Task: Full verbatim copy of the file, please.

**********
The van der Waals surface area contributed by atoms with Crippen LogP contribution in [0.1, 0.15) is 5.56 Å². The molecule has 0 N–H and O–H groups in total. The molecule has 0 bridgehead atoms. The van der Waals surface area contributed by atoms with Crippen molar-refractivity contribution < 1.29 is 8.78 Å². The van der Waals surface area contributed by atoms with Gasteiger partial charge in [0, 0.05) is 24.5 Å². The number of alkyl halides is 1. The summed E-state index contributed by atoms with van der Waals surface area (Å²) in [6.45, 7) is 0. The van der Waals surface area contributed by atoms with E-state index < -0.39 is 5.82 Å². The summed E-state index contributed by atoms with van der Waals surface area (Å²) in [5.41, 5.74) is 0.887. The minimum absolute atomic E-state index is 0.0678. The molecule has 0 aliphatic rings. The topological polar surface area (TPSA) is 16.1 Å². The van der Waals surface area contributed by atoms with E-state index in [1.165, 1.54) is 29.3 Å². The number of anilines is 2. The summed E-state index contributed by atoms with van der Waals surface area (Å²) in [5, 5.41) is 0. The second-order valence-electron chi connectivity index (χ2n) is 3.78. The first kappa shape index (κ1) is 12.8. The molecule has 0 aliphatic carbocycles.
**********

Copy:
The van der Waals surface area contributed by atoms with Crippen LogP contribution in [0.1, 0.15) is 5.56 Å². The molecule has 0 N–H and O–H groups in total. The molecule has 0 bridgehead atoms. The van der Waals surface area contributed by atoms with Crippen molar-refractivity contribution < 1.29 is 8.78 Å². The van der Waals surface area contributed by atoms with Gasteiger partial charge in [0, 0.05) is 24.5 Å². The number of alkyl halides is 1. The summed E-state index contributed by atoms with van der Waals surface area (Å²) in [6.45, 7) is 0. The van der Waals surface area contributed by atoms with E-state index < -0.39 is 5.82 Å². The summed E-state index contributed by atoms with van der Waals surface area (Å²) in [5.41, 5.74) is 0.887. The minimum absolute atomic E-state index is 0.0678. The molecule has 0 aliphatic rings. The topological polar surface area (TPSA) is 16.1 Å². The van der Waals surface area contributed by atoms with E-state index in [1.165, 1.54) is 29.3 Å². The number of anilines is 2. The summed E-state index contributed by atoms with van der Waals surface area (Å²) in [5, 5.41) is 0. The second-order valence-electron chi connectivity index (χ2n) is 3.78. The first kappa shape index (κ1) is 12.8. The molecule has 0 aliphatic carbocycles.